KOKONO™ is a cradle conceived by De-LAB to mitigate the health and safety risks to which babies below one year of age are exposed in poor living conditions. KOKONO™ will physically protect them, indoor and outdoor, while staying at home or moving.

KOKONO™ is a patented product. The innovativeness of KOKONO™ is to be born for addressing the needs of low-income communities. This is visible in its design, ideated by the designer Enrico Bassi: versatile, robust and simple; in its materials, for their 70% biodegradable; in its inclusive business model which aims at entering the local market with an accessible price and thanks to the engagement of local partners; in the partnerships that have been enforced to create a powerful ecosystem of actors able to support and contribute to KOKONO™’s diffusion.

KOKONO™ has been designed from scratch to be aligned with the Sustainable Development Goals of the United Nations Agenda 2030.

  • Health (SDG 3)KOKONO™ diffusion prevents the exposure of babies (0-12 months) to the three main risks for their health and safety: infectious diseases, like malaria – which contracted in the first months of life leads to death in the 80% of cases – animal attacks and accidental injuries.
  • Safe infrastructures and living spaces (SDG 11)KOKONO™ is an affordable object, conceived specifically to address the functional and spatial needs and characteristics of domestic spaces and environments in Developing Countries.
  • Women empowerment (SDG 5) ⟹ KOKONO™ helps women living in rural areas or suburbs, whose subsistence is linked to daily farming activities or in small retailing markets or shops. In both cases, it is not possible to keep the baby on their back the whole day, so they are forced to leave the baby on the ground – often muddy or humid – for long hours, or to quit their job. This hinders their livelihood and empowerment in the community.
  • Sustainable Consumption and Production (SDG 12)KOKONO™ shell is made out of biodegradable materials, thus representing an initiative in line with sustainability principles, ultimately reducing the environmental impacts related to its production, consumption and disposal. Additionally, KOKONO™ is a solid and robust item, re-usable to minimize the tendency to single-use consumption, typical of mass-market products.

The Kokono mosquito net is treated. We recommend leaving it in the open air for three to four hours and washing it twice with soap and water to avoid any – albeit very rare – skin intolerance reactions.

Now some clarity on the environmental and management aspects of the Kokono product and project:

1) What do we mean when we say that Kokono is green?
The cradle is designed with a plastic material to which an additive is added that reduces its biodegradability time. It means that, compared to standard plastic, it decomposes much sooner and the decomposition process turns the cradle shell into water, methane, humus and carbon dioxide. This process occurs when the cradle is abandoned in the open air (thus in open landfills) or in water. Whenever we present Kokono we always explain this process and specify that the characteristic of being more biodegradable (and faster) than other products refers to the cradle shell.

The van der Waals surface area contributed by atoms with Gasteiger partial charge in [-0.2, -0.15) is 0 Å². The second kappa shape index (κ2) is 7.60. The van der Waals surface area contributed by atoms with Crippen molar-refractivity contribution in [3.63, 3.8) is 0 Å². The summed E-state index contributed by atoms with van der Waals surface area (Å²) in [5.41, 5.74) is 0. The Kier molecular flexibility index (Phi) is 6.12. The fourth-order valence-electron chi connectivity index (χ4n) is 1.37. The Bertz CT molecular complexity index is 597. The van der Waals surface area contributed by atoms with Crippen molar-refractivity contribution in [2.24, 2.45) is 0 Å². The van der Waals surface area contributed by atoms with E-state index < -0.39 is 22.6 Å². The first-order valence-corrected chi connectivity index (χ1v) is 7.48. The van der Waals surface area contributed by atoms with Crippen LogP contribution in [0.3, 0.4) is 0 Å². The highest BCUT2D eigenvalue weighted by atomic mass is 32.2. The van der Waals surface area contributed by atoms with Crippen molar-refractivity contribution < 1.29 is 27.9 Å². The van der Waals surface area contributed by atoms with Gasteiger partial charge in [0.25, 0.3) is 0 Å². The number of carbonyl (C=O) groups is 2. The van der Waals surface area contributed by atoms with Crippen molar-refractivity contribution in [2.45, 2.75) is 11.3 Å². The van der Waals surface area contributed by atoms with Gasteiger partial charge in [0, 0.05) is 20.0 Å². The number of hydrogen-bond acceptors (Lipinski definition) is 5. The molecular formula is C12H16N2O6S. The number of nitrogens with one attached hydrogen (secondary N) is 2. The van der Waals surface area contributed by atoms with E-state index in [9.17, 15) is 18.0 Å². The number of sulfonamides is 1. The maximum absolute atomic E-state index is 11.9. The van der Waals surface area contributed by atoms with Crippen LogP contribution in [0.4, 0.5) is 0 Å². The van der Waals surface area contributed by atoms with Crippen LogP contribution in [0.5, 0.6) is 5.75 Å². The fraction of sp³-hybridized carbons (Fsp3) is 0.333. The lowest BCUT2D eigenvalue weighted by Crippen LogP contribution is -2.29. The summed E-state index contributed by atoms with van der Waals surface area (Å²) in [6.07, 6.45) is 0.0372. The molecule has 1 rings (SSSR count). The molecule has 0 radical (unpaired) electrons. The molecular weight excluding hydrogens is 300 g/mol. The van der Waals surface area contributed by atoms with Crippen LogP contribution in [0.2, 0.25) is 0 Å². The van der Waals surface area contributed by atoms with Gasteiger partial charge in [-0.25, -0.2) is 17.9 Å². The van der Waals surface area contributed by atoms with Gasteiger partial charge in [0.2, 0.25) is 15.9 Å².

2) Does biodegradability refer to the whole product?
No, the above characteristic refers to the cradle shell, which accounts for more than 70% of the volume of the entire product. To date, unfortunately, there are no mosquito nets made of biodegradable material, nor are there any mattresses. These two components, like the handle cord, are made from standard materials. If you know of any green products in these categories, please let us know, and we will be super happy to evaluate their use (hoping they are available in Uganda)/!

3) What happens with the packaging?
Kokono has no packaging, that is, it is sold without plastic or other packaging. In fact, the product is designed to be stackable so as to save space and avoid boxes or wrapping. All crib components are placed inside the mattress cover, which is made of cotton. In our warehouse, the mattresses are covered with a plastic sheet provided to us by our supplier, which is used to protect the product from dust.

4) How do we handle logistics?
Our cribs are shipped via boda-boda (up to 10/15 pieces). For larger numbers it is the customer himself who retrieves the material. We suggest using public transportation, but in Kampala this is not an easy option, which is why customers often arrange for the pieces to be retrieved by a large truck to hold them all, so that multiple trips are avoided.

5) When you say that Kokono is “Made in Uganda,” what do you mean?
Kokono is entirely manufactured and assembled in Uganda. The shell is made locally, as are the mats, mosquito nets and handle. Instructions and stickers are printed locally and included in the sales kit by our team in Kampala.

6) Do you involve local people in the cradle production process?
Of course, since our suppliers are Ugandan, all of the people involved in the production of Kokono are local. In particular, the supplier who works on the production of the mosquito nets and handles (customized for our cradle) involves disadvantaged women, so from this point of view Kokono is a project that promotes the social inclusion of fragile people, who are involved in the production of the mosquito nets and handles

If you have further questions, please write to us at: